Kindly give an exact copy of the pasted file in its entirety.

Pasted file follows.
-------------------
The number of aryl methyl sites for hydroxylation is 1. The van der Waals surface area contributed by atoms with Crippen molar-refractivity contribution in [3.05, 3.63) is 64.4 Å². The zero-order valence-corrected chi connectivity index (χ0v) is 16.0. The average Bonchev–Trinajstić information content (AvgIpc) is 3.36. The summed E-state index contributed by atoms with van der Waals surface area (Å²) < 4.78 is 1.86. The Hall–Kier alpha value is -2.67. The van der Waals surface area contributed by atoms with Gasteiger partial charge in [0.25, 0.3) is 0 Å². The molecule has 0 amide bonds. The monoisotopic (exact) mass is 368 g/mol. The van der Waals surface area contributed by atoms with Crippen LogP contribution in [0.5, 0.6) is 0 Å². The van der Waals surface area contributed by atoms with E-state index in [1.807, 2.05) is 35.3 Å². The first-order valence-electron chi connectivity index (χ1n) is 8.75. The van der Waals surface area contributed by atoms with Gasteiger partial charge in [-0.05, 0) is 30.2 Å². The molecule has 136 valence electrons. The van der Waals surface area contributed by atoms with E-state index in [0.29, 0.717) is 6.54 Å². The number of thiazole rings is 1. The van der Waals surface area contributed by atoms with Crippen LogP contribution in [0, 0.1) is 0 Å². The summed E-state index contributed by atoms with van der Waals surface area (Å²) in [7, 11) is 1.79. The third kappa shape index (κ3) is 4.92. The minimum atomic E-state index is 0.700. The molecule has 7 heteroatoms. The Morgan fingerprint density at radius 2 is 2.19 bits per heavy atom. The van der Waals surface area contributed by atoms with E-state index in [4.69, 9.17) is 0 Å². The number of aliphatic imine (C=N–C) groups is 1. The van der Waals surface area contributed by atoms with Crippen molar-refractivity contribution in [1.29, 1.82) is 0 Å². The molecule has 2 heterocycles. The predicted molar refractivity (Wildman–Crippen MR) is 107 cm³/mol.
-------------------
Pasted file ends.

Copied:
The number of aryl methyl sites for hydroxylation is 1. The van der Waals surface area contributed by atoms with Crippen molar-refractivity contribution in [3.05, 3.63) is 64.4 Å². The zero-order valence-corrected chi connectivity index (χ0v) is 16.0. The average Bonchev–Trinajstić information content (AvgIpc) is 3.36. The summed E-state index contributed by atoms with van der Waals surface area (Å²) < 4.78 is 1.86. The Hall–Kier alpha value is -2.67. The van der Waals surface area contributed by atoms with Gasteiger partial charge in [0.25, 0.3) is 0 Å². The molecule has 0 amide bonds. The monoisotopic (exact) mass is 368 g/mol. The van der Waals surface area contributed by atoms with Crippen LogP contribution in [0.5, 0.6) is 0 Å². The van der Waals surface area contributed by atoms with E-state index in [1.807, 2.05) is 35.3 Å². The first-order valence-electron chi connectivity index (χ1n) is 8.75. The van der Waals surface area contributed by atoms with Gasteiger partial charge in [-0.05, 0) is 30.2 Å². The molecule has 136 valence electrons. The van der Waals surface area contributed by atoms with E-state index in [0.29, 0.717) is 6.54 Å². The number of thiazole rings is 1. The van der Waals surface area contributed by atoms with Crippen LogP contribution in [0, 0.1) is 0 Å². The summed E-state index contributed by atoms with van der Waals surface area (Å²) in [7, 11) is 1.79. The third kappa shape index (κ3) is 4.92. The minimum atomic E-state index is 0.700. The molecule has 7 heteroatoms. The Morgan fingerprint density at radius 2 is 2.19 bits per heavy atom. The van der Waals surface area contributed by atoms with E-state index in [4.69, 9.17) is 0 Å². The number of aliphatic imine (C=N–C) groups is 1. The van der Waals surface area contributed by atoms with Crippen molar-refractivity contribution in [1.29, 1.82) is 0 Å². The molecule has 2 heterocycles. The predicted molar refractivity (Wildman–Crippen MR) is 107 cm³/mol.